But at a meeting of the Senate Judiciary Committee, which held the confirmation hearing, Republicans signaled that they were likely to attack Mr. Holder over his joining the briefs — and his failure to list them, along with other public documents, on a routine confirmation questionnaire — when he testifies before them later this month.

"Are we expected to believe that then-nominee Holder, with only a handful of Supreme Court briefs to his name, forgot about his role in one of this country's most publicized terrorism cases?" asked Senator Jon Kyl, Republican of Arizona.
Well, we all forget things from time to time, but one would think that most lawyers would remember their Supreme Court briefs.  That said, incompetence seems a more likely explanation for the omission than deception, if only because the omission was almost certain to be spotted, eventually.

(At 59, Holder is a little young to be suffering from Alzheimer's disease, though it sometimes strikes early.)
- 6:41 AM, 14 March 2010   [link]


Soon You'll Be Able To Buy Gecko Tape At Your Local Hardware Store:   Scientists long wondered how geckos could do tricks like the one shown on the right. gecko  Now that the scientists have figured it out — geckos have hair-like setae that use van der Waals forces to stick to almost everything — the scientists are planning to produce "gecko tape", not tape made out of geckos, but tape that uses the same trick geckos use.

The tape has some useful qualities:
Mr. [Kellar] Autumn and scientists at the University of California, Berkeley, were responsible for the research that enabled Mark Cutkosky, a professor of mechanical engineering at Stanford, to develop a prototype for a tape based on gecko adhesion. The tape, which is reusable, was so strong, Mr. Autumn said, that when they tested it, he was able to stick his 50-pound, 8-year-old daughter to a window with it.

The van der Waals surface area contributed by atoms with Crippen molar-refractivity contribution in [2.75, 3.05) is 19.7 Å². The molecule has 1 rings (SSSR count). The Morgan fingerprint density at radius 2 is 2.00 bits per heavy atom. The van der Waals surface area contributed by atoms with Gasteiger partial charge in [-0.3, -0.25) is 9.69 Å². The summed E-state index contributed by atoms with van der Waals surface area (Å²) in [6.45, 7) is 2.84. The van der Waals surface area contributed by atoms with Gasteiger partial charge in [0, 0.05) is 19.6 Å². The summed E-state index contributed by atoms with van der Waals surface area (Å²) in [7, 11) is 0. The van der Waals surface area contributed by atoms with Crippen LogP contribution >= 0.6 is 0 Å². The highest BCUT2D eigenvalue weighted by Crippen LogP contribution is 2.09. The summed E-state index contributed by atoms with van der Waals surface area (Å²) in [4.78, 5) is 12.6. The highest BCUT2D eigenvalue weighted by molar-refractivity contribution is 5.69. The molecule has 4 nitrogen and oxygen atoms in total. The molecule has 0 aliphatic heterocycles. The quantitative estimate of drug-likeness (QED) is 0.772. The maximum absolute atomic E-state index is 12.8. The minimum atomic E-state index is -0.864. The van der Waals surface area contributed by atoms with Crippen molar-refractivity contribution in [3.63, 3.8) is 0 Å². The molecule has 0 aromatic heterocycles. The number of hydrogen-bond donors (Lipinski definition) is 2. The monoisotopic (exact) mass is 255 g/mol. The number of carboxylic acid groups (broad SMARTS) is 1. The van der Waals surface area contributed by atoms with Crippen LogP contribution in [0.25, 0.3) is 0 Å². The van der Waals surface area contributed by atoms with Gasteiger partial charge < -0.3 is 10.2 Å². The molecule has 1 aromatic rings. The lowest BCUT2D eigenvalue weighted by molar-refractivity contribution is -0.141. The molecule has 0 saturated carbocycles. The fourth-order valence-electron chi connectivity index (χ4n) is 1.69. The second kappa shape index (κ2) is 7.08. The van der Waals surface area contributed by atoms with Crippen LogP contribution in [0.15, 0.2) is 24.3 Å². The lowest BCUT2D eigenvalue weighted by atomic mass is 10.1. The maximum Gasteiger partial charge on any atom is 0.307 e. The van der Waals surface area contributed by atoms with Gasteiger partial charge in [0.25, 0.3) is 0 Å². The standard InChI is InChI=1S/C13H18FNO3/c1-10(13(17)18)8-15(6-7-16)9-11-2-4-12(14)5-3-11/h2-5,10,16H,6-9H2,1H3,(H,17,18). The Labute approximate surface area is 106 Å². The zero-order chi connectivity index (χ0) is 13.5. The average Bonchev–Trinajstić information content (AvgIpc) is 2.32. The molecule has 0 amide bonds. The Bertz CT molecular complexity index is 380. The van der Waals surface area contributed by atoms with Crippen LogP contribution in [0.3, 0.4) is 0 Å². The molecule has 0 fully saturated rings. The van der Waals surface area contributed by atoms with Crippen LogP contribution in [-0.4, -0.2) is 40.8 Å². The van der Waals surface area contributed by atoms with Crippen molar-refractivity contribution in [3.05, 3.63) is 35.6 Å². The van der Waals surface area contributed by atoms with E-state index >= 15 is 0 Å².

That was a little more than two years ago; there are now at least 50 patent applications pending in gecko-adhesion technology, Mr. Autumn said, and he holds several patents himself.

"Imagine hanging a picture on the wall with reusable gecko tape that doesn't leave a residue or damage the wall — it's like a thumbtack, but doesn't leave a hole," he said.  "The technology is ready to move from research to development.  I think we are no more than three to five years from the first commercial products."
Gecko tape has many potential uses.  It might even be used in surgery.

(More here, including some videos.

And I should mention that the New York Times article is a useful guide to the kinds of tape that you can buy right now.)
- 12:55 PM, 13 March 2010   [link]